As a streamer, Netflix is still the most-used in the United States when it comes to the number of households subscribed to the platform. It has been responsible for some great original programming in recent years but made its bones early on signing deals with established production companies and networks to get shows and movies up in front of eyeballs. For some of these series, there was a mutual benefit in establishing a larger fanbase. One of the first shows Netflix ever truly “saved” was Breaking Bad and it has long been one of the most popular offerings. Now it looks like they will finally lose the series when it goes off the platform. There’s plenty of time to check out Walter White, Jesse Pinkman, and the rest of the crew. But it won’t be forever.
According to The Wrap (via Movie Web), Breaking Bad is one of the many shows seeing an end date on Netflix. It’s going to be February 10, 2025, which will mark the end of the run for those wanting to binge the story on the platform. That will complete a 15-year lifespan on Netflix with Breaking Bad coming in as one of the truly binge-worthy shows for subscribers at the time. And among other popular offerings leaving Netflix around and before that 2025 date will be Community, NCIS, How to Get Away With Murder, and 30 Rock.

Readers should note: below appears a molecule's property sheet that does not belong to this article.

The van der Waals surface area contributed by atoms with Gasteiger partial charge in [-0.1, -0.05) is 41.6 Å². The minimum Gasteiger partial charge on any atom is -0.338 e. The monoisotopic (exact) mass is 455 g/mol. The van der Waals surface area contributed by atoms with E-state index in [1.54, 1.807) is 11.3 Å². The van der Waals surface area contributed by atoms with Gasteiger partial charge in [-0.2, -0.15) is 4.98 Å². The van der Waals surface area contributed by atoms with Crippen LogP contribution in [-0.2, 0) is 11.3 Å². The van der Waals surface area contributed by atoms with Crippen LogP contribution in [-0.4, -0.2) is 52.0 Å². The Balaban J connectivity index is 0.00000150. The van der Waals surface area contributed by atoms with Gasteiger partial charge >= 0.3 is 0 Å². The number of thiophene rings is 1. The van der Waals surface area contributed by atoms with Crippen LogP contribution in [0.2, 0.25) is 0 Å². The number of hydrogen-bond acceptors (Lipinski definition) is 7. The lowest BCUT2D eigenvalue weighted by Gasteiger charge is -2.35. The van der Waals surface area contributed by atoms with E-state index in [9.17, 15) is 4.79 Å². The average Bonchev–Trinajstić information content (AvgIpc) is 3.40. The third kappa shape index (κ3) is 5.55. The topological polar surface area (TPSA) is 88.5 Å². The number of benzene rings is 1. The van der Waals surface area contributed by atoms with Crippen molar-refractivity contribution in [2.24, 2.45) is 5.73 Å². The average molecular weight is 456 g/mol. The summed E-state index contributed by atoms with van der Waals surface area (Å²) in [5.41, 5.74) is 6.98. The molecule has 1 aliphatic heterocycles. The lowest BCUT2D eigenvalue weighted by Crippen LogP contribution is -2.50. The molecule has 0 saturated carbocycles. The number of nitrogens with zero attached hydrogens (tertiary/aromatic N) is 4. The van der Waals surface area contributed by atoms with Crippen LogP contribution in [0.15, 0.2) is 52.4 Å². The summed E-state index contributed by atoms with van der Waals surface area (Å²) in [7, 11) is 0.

Back in 2010, well before they had made a commitment to original programming, Netflix was at the forefront of the move into streaming as the new way to engage with content. Being one of the first out there meant they needed shows and movies to satiate an ever-growing audience. That was when they entered a deal with AMC to stream the first three seasons of Breaking Bad on the platform. The deal worked on a number of different levels. For starters, it became a very popular offering for Netflix which was just seeing the effects of binge-watching from their growing audience.
And the move to Netflix helped Breaking Bad as well. The viewership on AMC had been about 1.2-1.5 million for the first three seasons. But leading into Season 4, Netflix had put all episodes up for viewers to binge and “catch up” with prior to the premiere. It seemed to have worked. With a new batch of fans ready to follow the story, Breaking Bad saw its numbers increase for Season 4, climbing to about 1.9 million viewers per episode. And then Seasons 5 and 6 were where the real magic happened with the number spiking to an average of 4.3 million over the final run for the series. Did Netflix “save” Breaking Bad? That’s not totally clear, but the deal clearly helped the show remain viable.
Netflix has been part of the Breaking Bad franchise as a whole as well. Better Call Saul, the prequel for the series has been available on Netflix and they released El Camino the quasi-sequel for the original series which followed up with Aaron Paul’s Jesse Pinkman after the events of the series finale. Catch it all before Breaking Bad leaves in a few years.